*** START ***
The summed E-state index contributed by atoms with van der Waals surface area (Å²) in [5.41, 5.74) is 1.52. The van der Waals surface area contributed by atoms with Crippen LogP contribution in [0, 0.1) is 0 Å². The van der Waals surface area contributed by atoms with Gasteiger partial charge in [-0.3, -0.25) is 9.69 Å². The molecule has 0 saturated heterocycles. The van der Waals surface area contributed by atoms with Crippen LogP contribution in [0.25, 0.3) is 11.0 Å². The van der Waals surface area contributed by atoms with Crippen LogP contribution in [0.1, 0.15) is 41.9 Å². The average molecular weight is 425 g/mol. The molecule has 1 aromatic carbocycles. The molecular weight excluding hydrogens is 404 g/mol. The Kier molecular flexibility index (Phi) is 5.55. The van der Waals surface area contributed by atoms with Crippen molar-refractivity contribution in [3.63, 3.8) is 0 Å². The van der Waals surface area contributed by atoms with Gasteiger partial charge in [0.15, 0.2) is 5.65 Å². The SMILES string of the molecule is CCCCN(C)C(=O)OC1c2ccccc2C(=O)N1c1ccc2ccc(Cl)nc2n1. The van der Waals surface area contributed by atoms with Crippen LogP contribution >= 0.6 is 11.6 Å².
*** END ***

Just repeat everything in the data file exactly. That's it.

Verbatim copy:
The summed E-state index contributed by atoms with van der Waals surface area (Å²) in [5.41, 5.74) is 1.52. The van der Waals surface area contributed by atoms with Crippen LogP contribution in [0, 0.1) is 0 Å². The van der Waals surface area contributed by atoms with Gasteiger partial charge in [-0.3, -0.25) is 9.69 Å². The molecule has 0 saturated heterocycles. The van der Waals surface area contributed by atoms with Crippen LogP contribution in [0.25, 0.3) is 11.0 Å². The van der Waals surface area contributed by atoms with Crippen LogP contribution in [0.1, 0.15) is 41.9 Å². The average molecular weight is 425 g/mol. The molecule has 1 aromatic carbocycles. The molecular weight excluding hydrogens is 404 g/mol. The Kier molecular flexibility index (Phi) is 5.55. The van der Waals surface area contributed by atoms with Crippen molar-refractivity contribution in [3.63, 3.8) is 0 Å². The van der Waals surface area contributed by atoms with Gasteiger partial charge in [0.15, 0.2) is 5.65 Å². The SMILES string of the molecule is CCCCN(C)C(=O)OC1c2ccccc2C(=O)N1c1ccc2ccc(Cl)nc2n1. The van der Waals surface area contributed by atoms with Crippen LogP contribution >= 0.6 is 11.6 Å².